I’d like to suggest one reason why this is the case: much of the CCM industry’s music just wasn’t very good. Yes, there were some artists who wielded great artistic skill in their own right: dcTalk comes to mind. But many CCM artists simply could not compete against the skills of secular artists in the same genres. And yet that’s exactly how they were marketed. Walk into any Christian book/music store back in the late 1990s and early 2000s and you would see posters claiming, “If you like [this secular band] you’ll love [that Christian band].”
Perhaps the problem is that we didn’t love that Christian band. Perhaps they just weren’t as good as their secular counterpart. And perhaps Christians have gotten tired of settling for second best. (Worship music doesn’t really have a counterpart in the secular music industry, so it isn’t surprising that this is where most CCM sales come from these days. However good or bad contemporary worship music may be, there’s no secular challenger to steal the market.)
Christianity Today’s Alissa Wilkinson has described the Christian copy-cat culture well. We had “a whole market segment characterized by an ethos that said ‘Copy those guys over there but change a few things, and it doesn’t really matter if it’s very well made or innovative,’” she writes. Sadly, that knockoff approach was frequently accompanied by the sentiment that “if you don’t support this Christian product and its maker, then you’re harming Christians overall.”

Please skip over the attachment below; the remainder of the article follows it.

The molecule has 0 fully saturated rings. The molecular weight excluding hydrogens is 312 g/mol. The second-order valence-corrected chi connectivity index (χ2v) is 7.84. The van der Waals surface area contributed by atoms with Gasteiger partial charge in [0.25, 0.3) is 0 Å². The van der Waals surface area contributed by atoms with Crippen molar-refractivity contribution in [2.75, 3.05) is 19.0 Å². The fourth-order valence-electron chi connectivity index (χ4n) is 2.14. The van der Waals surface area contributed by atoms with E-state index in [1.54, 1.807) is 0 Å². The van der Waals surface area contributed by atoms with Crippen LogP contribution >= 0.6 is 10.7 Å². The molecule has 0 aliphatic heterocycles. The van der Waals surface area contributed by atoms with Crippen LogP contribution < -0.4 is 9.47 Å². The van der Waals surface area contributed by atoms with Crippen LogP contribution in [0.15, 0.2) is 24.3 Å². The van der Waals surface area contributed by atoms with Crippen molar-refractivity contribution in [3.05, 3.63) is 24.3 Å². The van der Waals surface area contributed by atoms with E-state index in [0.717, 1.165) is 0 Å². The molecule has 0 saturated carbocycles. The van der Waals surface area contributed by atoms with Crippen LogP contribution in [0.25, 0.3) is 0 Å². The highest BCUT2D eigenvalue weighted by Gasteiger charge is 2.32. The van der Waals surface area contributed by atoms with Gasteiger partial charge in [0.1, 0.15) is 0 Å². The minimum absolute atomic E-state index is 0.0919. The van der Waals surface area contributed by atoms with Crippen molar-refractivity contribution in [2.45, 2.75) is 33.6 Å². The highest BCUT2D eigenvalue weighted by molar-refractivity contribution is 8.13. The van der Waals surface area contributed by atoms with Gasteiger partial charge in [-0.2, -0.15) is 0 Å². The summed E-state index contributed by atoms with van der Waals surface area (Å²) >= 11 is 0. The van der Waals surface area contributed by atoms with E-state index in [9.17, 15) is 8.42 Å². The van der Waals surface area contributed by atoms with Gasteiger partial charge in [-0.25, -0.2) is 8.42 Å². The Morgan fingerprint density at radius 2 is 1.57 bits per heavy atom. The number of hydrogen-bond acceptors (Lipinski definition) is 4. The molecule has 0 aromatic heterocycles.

It wasn’t just music of course. The Christian sub-culture produced (and still produces) books and movies too that were merely “sanitized versions of ‘secular products,’” in Wilkinson's words. And these sanitized versions are often not very good. A friend recently wrote on Facebook that she had only made it to the second page in a Christian novel she was reading before she had to “put it down due to nausea;” apparently the description of tendrils of hair lashing about one character’s face struck her as less than high art. “Oh Christian fiction,” she lamented, “why can’t you be good?”